How should I store my teas?

You have bought great tasting tea, and now you are wondering, how to get the beautiful flavour to last for a long time. Correct storage is essential as even high quality tea can lose its flavour quickly, if stored in an unsuitable environment. But luckily, storing tea is not difficult. In this article two approaches will be introduced. First a simple, and in most cases completely sufficient way of storing tea. And after that, a way that is somewhat more complicated, but does help keep the tea in even better condition.

 

But whichever method you choose, the essential thing to know is what damages tea. Moisture, light, and exposure to air are all harmful to tea’s flavour, and avoiding them is key to good tea storage. So, how can you avoid them?

 

When you open a new package of tea you have two choices, keep it in the original package or move it into a container. If the original package is made of a sturdy material you can use it to store your tea. The important thing is that you make the bag as air tight as possible. When you are closing the bag gently push out as much air as possible. Then use a tight clip that keeps the whole open edge closed to close the bag. 

 

But if you have tea canisters, those are often a better option for keeping the tea in a good condition. Tea canisters often feature two lids, an airtight inner lid as well as another lid that creates visual appeal and also provides some extra protection. The advantage of tea canisters is that they are more reliably air tight than a bag. While glass jars can look very beautiful filled with tea, it is better to avoid using them for tea as in a glass jar the leaves are exposed to light, which quickly causes them to deteriorate.

 

Other important factors to keep in mind are moisture and smells. When taking tea out of a jar with a spoon, make sure it is completely dry. And especially in countries that are humid, it is good to keep the teas in a cabinet with drying bags, or another kind of place that you can keep free from excess humidity. Tea catches smells from other food items easily, so it is good to keep it separated from strongly smelling items or areas of the kitchen where there are a lot of smells from cooking. For simple, good storage of tea, keep the tea in an airtight container that does not let in light, and keep it in an environment with low humidity and free from strong smells.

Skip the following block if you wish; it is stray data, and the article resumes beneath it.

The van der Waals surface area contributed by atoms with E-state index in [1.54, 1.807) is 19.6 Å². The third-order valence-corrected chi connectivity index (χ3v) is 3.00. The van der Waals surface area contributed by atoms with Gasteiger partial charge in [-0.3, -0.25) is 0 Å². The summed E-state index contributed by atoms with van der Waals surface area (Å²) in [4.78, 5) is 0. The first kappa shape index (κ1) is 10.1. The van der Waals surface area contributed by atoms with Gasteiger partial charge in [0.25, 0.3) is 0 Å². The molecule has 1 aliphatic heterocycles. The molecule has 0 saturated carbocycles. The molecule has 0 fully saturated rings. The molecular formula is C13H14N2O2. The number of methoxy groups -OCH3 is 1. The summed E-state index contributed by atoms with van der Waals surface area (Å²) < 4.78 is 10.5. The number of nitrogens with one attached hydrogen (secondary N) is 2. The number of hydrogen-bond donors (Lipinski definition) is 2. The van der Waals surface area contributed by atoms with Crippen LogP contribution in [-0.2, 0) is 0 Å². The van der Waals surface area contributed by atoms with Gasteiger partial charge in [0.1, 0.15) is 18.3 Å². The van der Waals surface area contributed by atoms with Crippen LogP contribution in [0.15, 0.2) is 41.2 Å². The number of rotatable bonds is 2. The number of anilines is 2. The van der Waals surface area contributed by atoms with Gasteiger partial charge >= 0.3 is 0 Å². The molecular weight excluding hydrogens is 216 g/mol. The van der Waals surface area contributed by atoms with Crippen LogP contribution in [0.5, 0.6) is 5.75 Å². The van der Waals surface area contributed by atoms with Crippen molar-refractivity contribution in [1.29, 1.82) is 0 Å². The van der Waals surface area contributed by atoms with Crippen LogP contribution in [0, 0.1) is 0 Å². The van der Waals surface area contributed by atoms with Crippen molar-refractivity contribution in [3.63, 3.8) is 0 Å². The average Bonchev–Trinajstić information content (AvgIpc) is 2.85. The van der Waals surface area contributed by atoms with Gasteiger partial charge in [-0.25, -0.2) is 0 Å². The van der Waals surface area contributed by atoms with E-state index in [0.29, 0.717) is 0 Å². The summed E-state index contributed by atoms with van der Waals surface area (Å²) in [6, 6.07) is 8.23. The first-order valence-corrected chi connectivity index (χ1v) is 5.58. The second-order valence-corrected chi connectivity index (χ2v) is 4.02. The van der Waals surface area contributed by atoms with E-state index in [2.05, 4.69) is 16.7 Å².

But if you are looking for an even more effective, although somewhat more complicated, way of storing tea, the following explain the storing process. Cold temperatures help preserve the flavours and aromas of tea better. Therefore, for longer term storage especially, a freezer is an ideal environment. But the difficulty is in that you need a dedicated freezer or a refrigerator, otherwise there is a significant risk of the smells of other items ruining the tea. The smells can also permeate plastic and many other materials, so while you can try to cover the tea with multiple containers or zip-lock bags, there is a high chance that the tea will get damaged.

 

In the case where you have a smell-safe refrigerator or a freezer, there is still one more crucial step to remember. To avoid condensation forming inside the bag and the moisture ruining the tea, you need to acclimate the package. If you are using a freezer it is best to first move the tea to a refrigerated environment for a day, then to room temperature for a day, and only then open the package. If you are storing the tea in a refrigerator you should keep it at room temperature for a day before opening.

 

If you do not have a dedicated cold storage space, the easiest solution is a dark, dry, and cool space like a cabinet where the tea is kept inside airtight containers. Some degradation occurs with time, but most teas should be fine for about 6-12 months in that kind of an environment, and matcha for about 3-6 months.

 

Ultimately storing tea is not difficult, there are just a few key things to remember. Outside of that, you can adjust the storing place to fit the space that you have available.

How to choose Japanese tea

By partnering with a hundred plus artisanal Japanese tea farms and factories, we offer hundreds of green teas, and dozens of matcha, black tea, oolong tea, etc. Where do you start?

We recomend starting with Sampler Sets!